EdTang & The Chops - EdTang & The Chops
Release Date: May 17, 2013
Last summer, I reviewed a solid disc from an Asbury Park-based folk-rock outfit called EdTang & The Chops. The record in question, called Goodbye, Zen5, Sushi Dinner, was a solid collection of Lucero-esque, Bruce Springsteen-inspired country punk songs with an emphasis on slower material. In fact, that album’s best song – a wistful ballad about lost love called “Just Two Old Friends” – was one of my favorite songs of the year, and it gave me ample reason to catalog these guys on my mental list of “most promising new artists.”
Usually, when I place artists on that particular list, I can expect a few years of turnaround time before they finally resurface and make good on my high hopes for them. It happened last year with the band Dawes, who I discovered in 2011 and liked a lot right away, but who came back in 2013 with one of the five best discs of the year. With EdTang & The Chops, though, I haven’t had to wait that long. On the contrary, I reviewed Goodbye, Zen5, Sushi Dinner at the beginning of September, and here we are in May and the band has already gotten back to the drawing board. To be fair, the resulting release is an EP with only five songs (one of which is a cover), but that doesn’t change the core feeling that has pervaded every listen I’ve spent with this album, and that is that this brief album has realized every single lofty expectation that I laid upon these guys after that first review.
Indeed, this album – fittingly titled EdTang & The Chops – could have just as fittingly been titled The Best Damn Album The Gaslight Anthem Never Released. Those who have been dissatisfied with Gaslight’s progression away from the punk-driven direction of Sink or Swim will find plenty to love here, as the album combines that album’s raw feel with the nighttime atmosphere of 2008’s The 59 Sound , as well as the more refined melodies of 2010’s American Slang and 2012’s Handwritten, for a five-song set that provides possibly the best one-album encapsulation of what Brian Fallon and company try to accomplish with their music. And it isn’t even their fucking record!
In actuality, Tang’s voice is a bit gruffer than Fallon’s, but on this album, his lyrical and melodic abilities are considerably closer to the Gaslight frontman's than they were last time. The result of this refinement is a truly knockout set of songs, and unlike with Goodbye, Zen 5, Sushi Dinner, most of them are barnstorming rockers. Take opener “When Death Should Find Us,” a driving slice of classic rock with scuzzy rhythm guitar chords, rollicking harmonica loops, instantly nostalgic country rock guitar solos, and a gut punch of a chorus that brings the song within spitting distance of anthem status. “That’s all right, said ‘If I should die tonight, let me die tonight’,” Tang wails on the hook. I imagine the song will do quite well as a part of the band’s bar-bound live set; frankly, I wish I lived in Jersey just so I could hear it live.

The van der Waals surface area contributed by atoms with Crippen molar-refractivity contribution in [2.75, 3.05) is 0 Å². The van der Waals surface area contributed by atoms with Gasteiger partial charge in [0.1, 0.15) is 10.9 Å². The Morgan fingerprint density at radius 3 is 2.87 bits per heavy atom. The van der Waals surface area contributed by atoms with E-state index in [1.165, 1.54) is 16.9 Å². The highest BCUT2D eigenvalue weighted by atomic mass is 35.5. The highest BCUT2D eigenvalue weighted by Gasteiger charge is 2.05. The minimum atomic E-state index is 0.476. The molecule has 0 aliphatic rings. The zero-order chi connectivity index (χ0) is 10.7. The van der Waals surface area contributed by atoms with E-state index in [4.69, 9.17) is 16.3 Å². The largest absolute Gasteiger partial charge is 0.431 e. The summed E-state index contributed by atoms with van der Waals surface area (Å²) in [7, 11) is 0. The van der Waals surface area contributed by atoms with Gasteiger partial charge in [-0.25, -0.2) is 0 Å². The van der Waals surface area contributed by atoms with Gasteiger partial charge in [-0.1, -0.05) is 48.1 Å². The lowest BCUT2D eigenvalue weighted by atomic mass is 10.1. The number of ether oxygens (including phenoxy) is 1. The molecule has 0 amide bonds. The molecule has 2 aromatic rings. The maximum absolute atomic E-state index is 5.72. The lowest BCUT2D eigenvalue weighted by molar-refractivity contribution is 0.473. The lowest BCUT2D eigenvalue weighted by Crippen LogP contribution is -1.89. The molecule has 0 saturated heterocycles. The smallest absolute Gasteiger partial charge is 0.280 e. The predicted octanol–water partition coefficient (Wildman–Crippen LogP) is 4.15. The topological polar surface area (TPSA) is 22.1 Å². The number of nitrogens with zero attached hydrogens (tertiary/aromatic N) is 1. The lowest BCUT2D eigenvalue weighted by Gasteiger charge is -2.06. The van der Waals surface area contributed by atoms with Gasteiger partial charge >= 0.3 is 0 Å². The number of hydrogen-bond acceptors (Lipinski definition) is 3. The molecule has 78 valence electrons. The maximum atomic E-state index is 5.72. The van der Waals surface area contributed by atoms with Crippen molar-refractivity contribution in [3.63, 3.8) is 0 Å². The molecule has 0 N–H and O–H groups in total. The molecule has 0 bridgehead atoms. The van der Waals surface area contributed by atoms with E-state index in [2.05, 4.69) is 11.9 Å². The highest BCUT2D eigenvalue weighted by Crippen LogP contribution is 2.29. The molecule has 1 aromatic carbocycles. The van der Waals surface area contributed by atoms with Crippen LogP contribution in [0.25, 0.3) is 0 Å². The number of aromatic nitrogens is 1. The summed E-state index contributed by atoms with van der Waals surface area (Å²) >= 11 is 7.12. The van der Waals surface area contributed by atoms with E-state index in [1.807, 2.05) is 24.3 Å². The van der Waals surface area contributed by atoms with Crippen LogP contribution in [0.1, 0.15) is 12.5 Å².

While “When Death Should Find Us” is the album’s obvious highlight, it’s certainly not the only tune here that’s worthwhile. “Willy Loman” couples acoustic strums with slingshot guitar riffs and a truly inspired percussion performance (courtesy of Brad Harrison, whose crashing cymbals and snare hits truly make your heart want to beat faster). The tune just generally shows off how much The Chops have grown as a musical force on this record. There are long section breaks without lyrics, and they’re packed to the brim with the most lush and dynamic instrumental arrangements the band has assembled to date. It goes without saying that Geoffrey Myers earns his paycheck as the lead guitarist, but pianist Vic Fraternale arms the song with a surprisingly infectious keyboard loop that wouldn’t have sounded out of place on The Hold Steady’s masterpiece, Boys & Girls in America, while bassist Nick Brock assists Myers in keeping the whole thing moving. Swells of bluing background vocals tie the package all together, and make it clear that whoever recorded/mixed/engineered/produced this record needs to be a consistent band partner from here on out.
Similarly blistering numbers like “Brothers in the Way Back” and “A Lapsed Catholic” posit this EP as EdTang & The Chops’ “not fucking around” release. On the last record, the tempos were slowed down and a female vocalist was brought in frequently. Here, there’s little space for that stuff. "A Lapsed Catholic" does have bits of female vocal harmony, but for the most part, this is a record focused on inner-band collaboration and mastery. The result sounds so much tighter and more focused than Goodbye, Zen5 that it’s almost remarkable the two records came from the same band. Even the album’s “odd man out” cut – a fairly straightforward take on the traditional folksong, “Leaving of Liverpool” – feels somehow more triumphant and invigorated than the band’s past work because it comes on the heels of four of their best rock songs. There’s nothing as raw and heartbreaking as “Just Two Old Friends,” but since the record instead doubles down on raucous full band arrangements, gorgeous guitar solos, visceral drum fills, and full-throated folk-punk melodies, I’m willing to wait for the next full-length album to hear these guys do a ballad again. After all, what’s better for summertime than a set of loud and proud punk meant to be screamed dashboard? That's right: absolutely nothing.